4. Patricia says:

    So very sad. Sad about the homeless man. But sad, too, about the people walking past him without a pause, there is something missing within them. With that something missing they have no real passion for life and no possibility to know joy. Good for you, recognising a life precious in spite of circumstances.

    Liked by 2 people

    • I don’t know what to say, but living here can harden you. There are many scam artists it’s hard to tell the true needy apart. I’m not making excuses, but they grind you down where your compassion goes down a quart. I’m guilty as well on occasion. In this case it was so cold I knew it was for real.


  5. micklively says:

    The richest nation on earth and the land of the free. Shame on you all! Alas, I cannot pretend that we’re any better. What a mess.

    Liked by 1 person

  6. Elle Knowles says:

    So sad people are so immersed in their own lives they cannot see past the end of their noses. The world falling down around them has no effect on their contiousness.


  7. My heart breaks for the invisible of the world.
    Honestly, what have we become? I’m sadly starting to think our new leader is very representative of our truth. Maybe that’s why it’s so hard to believe?

    Liked by 1 person

  8. nikkispeaks says:

    I can’t even judge those walking by. New York is a tough place, it can hardened a lot of people. I’ve been working in Manhattan for almost a year. I commute some early mornings before the sun is up. Not that we don’t have homeless in Brooklyn, but in the city it seems every few feet you walk, there is some one. Maybe people don’t look not because their heartless but because the are just so use it do it, that it is normal. Maybe its just easier for them to look away.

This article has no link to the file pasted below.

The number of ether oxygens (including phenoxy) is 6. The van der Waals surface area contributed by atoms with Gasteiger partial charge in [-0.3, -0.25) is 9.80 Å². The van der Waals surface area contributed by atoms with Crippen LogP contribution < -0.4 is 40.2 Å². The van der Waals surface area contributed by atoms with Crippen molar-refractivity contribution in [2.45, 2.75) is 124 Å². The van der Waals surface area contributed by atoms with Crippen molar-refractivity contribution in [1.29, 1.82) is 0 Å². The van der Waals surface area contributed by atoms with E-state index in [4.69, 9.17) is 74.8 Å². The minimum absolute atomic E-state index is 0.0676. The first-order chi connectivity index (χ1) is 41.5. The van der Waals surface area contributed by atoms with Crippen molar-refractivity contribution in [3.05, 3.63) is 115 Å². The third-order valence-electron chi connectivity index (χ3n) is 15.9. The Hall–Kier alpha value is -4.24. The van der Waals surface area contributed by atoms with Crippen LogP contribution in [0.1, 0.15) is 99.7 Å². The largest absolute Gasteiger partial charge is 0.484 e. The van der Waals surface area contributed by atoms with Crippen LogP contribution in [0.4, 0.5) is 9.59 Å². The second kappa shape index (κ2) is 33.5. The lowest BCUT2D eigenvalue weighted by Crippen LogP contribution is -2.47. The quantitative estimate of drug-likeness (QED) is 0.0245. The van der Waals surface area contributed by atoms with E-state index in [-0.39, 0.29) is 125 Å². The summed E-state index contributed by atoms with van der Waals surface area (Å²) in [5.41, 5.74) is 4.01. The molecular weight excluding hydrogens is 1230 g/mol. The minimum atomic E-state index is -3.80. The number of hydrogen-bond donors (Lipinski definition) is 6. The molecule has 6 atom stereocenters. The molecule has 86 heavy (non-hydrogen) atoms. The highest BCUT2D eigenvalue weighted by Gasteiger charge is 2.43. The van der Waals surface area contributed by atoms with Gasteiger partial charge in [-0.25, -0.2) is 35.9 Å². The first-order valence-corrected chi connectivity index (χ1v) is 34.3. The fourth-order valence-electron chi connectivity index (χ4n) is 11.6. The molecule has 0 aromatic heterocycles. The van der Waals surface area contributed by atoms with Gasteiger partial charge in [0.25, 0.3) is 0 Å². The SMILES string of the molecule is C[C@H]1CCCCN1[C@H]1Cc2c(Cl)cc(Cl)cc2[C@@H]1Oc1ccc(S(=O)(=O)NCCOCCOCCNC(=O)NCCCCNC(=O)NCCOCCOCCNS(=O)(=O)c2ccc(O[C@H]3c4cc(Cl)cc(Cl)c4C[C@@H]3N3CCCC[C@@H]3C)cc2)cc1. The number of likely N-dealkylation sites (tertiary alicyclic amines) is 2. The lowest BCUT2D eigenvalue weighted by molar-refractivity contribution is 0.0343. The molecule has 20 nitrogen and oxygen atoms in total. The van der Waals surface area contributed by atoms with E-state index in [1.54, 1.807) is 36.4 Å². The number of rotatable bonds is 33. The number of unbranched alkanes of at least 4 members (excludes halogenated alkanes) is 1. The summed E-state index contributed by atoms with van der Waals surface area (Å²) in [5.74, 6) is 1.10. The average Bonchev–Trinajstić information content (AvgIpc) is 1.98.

One morning I got off the train at 6:30am. I was early for work, and wanted to walk the extra blocks. I nearly tripped tripped over someone, or a couple, I couldn’t tell, they wrapped up so tight, as I exited the subway. As I was walking, there were people wrapped up everywhere. But as I was walking, there was an Asian girl walking in front of me. I guess she was coming back from a run or on her way to her run, but she was placing white paper bags near sleeping homeless people. I realized she was stopping to buy things from those food truck guys and leaving it while they sleep. It was one of the kindest things I’d ever seen, and will never forget it.


  9. That’s such a sad story, since probably not many people knew him or missed him, or even noticed him dying.

    Liked by 1 person

Leave a Reply

Fill in your details below or click an icon to log in:

WordPress.com Logo

You are commenting using your WordPress.com account. Log Out /  Change )

Google photo

You are commenting using your Google account. Log Out /  Change )

Twitter picture

You are commenting using your Twitter account. Log Out /  Change )

Facebook photo

You are commenting using your Facebook account. Log Out /  Change )

Connecting to %s

This site uses Akismet to reduce spam. Learn how your comment data is processed.